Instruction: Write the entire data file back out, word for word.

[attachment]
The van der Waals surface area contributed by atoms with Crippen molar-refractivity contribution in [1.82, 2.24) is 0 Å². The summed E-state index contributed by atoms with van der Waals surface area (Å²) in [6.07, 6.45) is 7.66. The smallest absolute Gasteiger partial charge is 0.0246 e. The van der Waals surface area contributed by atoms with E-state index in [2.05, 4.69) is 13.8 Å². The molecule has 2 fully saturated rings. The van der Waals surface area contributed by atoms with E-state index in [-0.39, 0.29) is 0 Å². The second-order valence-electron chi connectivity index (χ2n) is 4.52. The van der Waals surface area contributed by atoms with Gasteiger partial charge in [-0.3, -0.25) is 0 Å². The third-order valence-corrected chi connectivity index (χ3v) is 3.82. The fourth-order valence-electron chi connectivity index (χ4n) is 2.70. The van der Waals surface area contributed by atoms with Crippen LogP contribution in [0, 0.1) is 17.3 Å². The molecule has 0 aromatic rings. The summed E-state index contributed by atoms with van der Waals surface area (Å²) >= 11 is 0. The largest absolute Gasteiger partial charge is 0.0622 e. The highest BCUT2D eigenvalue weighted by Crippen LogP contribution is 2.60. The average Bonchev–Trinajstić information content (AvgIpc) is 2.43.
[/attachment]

The van der Waals surface area contributed by atoms with Crippen molar-refractivity contribution in [1.82, 2.24) is 0 Å². The summed E-state index contributed by atoms with van der Waals surface area (Å²) in [6.07, 6.45) is 7.66. The smallest absolute Gasteiger partial charge is 0.0246 e. The van der Waals surface area contributed by atoms with E-state index in [2.05, 4.69) is 13.8 Å². The molecule has 2 fully saturated rings. The van der Waals surface area contributed by atoms with E-state index in [-0.39, 0.29) is 0 Å². The second-order valence-electron chi connectivity index (χ2n) is 4.52. The van der Waals surface area contributed by atoms with Gasteiger partial charge in [-0.3, -0.25) is 0 Å². The third-order valence-corrected chi connectivity index (χ3v) is 3.82. The fourth-order valence-electron chi connectivity index (χ4n) is 2.70. The van der Waals surface area contributed by atoms with Crippen LogP contribution in [0, 0.1) is 17.3 Å². The molecule has 0 aromatic rings. The summed E-state index contributed by atoms with van der Waals surface area (Å²) >= 11 is 0. The largest absolute Gasteiger partial charge is 0.0622 e. The highest BCUT2D eigenvalue weighted by Crippen LogP contribution is 2.60. The average Bonchev–Trinajstić information content (AvgIpc) is 2.43.